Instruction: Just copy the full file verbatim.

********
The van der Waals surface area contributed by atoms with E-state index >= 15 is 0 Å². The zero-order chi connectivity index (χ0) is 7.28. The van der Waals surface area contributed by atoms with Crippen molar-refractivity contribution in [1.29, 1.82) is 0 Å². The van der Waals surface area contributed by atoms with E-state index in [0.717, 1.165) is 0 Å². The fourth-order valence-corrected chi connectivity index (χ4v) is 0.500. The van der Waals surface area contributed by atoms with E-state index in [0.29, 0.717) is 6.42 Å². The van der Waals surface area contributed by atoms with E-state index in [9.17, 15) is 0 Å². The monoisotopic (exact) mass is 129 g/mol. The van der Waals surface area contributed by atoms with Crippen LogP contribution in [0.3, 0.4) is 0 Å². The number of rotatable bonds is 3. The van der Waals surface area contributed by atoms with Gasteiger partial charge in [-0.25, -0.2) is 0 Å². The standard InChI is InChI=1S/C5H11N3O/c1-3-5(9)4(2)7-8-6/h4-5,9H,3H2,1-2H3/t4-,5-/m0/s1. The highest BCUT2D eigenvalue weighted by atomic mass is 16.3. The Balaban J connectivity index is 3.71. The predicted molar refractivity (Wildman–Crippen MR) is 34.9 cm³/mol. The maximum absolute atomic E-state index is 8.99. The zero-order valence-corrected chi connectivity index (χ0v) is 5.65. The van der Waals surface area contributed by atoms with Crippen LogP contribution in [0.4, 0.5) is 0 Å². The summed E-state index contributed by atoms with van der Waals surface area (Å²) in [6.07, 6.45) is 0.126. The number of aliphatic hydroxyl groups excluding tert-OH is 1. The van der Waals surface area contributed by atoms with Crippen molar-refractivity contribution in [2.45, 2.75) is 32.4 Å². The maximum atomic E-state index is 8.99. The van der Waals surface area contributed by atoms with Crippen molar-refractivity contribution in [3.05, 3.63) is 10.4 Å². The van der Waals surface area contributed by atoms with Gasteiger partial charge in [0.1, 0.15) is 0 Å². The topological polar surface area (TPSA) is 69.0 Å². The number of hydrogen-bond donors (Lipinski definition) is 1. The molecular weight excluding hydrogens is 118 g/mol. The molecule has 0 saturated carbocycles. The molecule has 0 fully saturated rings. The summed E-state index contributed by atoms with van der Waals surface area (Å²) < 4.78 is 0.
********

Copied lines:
The van der Waals surface area contributed by atoms with E-state index >= 15 is 0 Å². The zero-order chi connectivity index (χ0) is 7.28. The van der Waals surface area contributed by atoms with Crippen molar-refractivity contribution in [1.29, 1.82) is 0 Å². The van der Waals surface area contributed by atoms with E-state index in [0.717, 1.165) is 0 Å². The fourth-order valence-corrected chi connectivity index (χ4v) is 0.500. The van der Waals surface area contributed by atoms with E-state index in [0.29, 0.717) is 6.42 Å². The van der Waals surface area contributed by atoms with E-state index in [9.17, 15) is 0 Å². The monoisotopic (exact) mass is 129 g/mol. The van der Waals surface area contributed by atoms with Crippen LogP contribution in [0.3, 0.4) is 0 Å². The number of rotatable bonds is 3. The van der Waals surface area contributed by atoms with Gasteiger partial charge in [-0.25, -0.2) is 0 Å². The standard InChI is InChI=1S/C5H11N3O/c1-3-5(9)4(2)7-8-6/h4-5,9H,3H2,1-2H3/t4-,5-/m0/s1. The highest BCUT2D eigenvalue weighted by atomic mass is 16.3. The Balaban J connectivity index is 3.71. The predicted molar refractivity (Wildman–Crippen MR) is 34.9 cm³/mol. The maximum absolute atomic E-state index is 8.99. The zero-order valence-corrected chi connectivity index (χ0v) is 5.65. The van der Waals surface area contributed by atoms with Crippen LogP contribution in [0.4, 0.5) is 0 Å². The summed E-state index contributed by atoms with van der Waals surface area (Å²) in [6.07, 6.45) is 0.126. The number of aliphatic hydroxyl groups excluding tert-OH is 1. The van der Waals surface area contributed by atoms with Crippen molar-refractivity contribution in [2.45, 2.75) is 32.4 Å². The maximum atomic E-state index is 8.99. The van der Waals surface area contributed by atoms with Crippen molar-refractivity contribution in [3.05, 3.63) is 10.4 Å². The van der Waals surface area contributed by atoms with Gasteiger partial charge in [0.1, 0.15) is 0 Å². The topological polar surface area (TPSA) is 69.0 Å². The number of hydrogen-bond donors (Lipinski definition) is 1. The molecular weight excluding hydrogens is 118 g/mol. The molecule has 0 saturated carbocycles. The molecule has 0 fully saturated rings. The summed E-state index contributed by atoms with van der Waals surface area (Å²) < 4.78 is 0.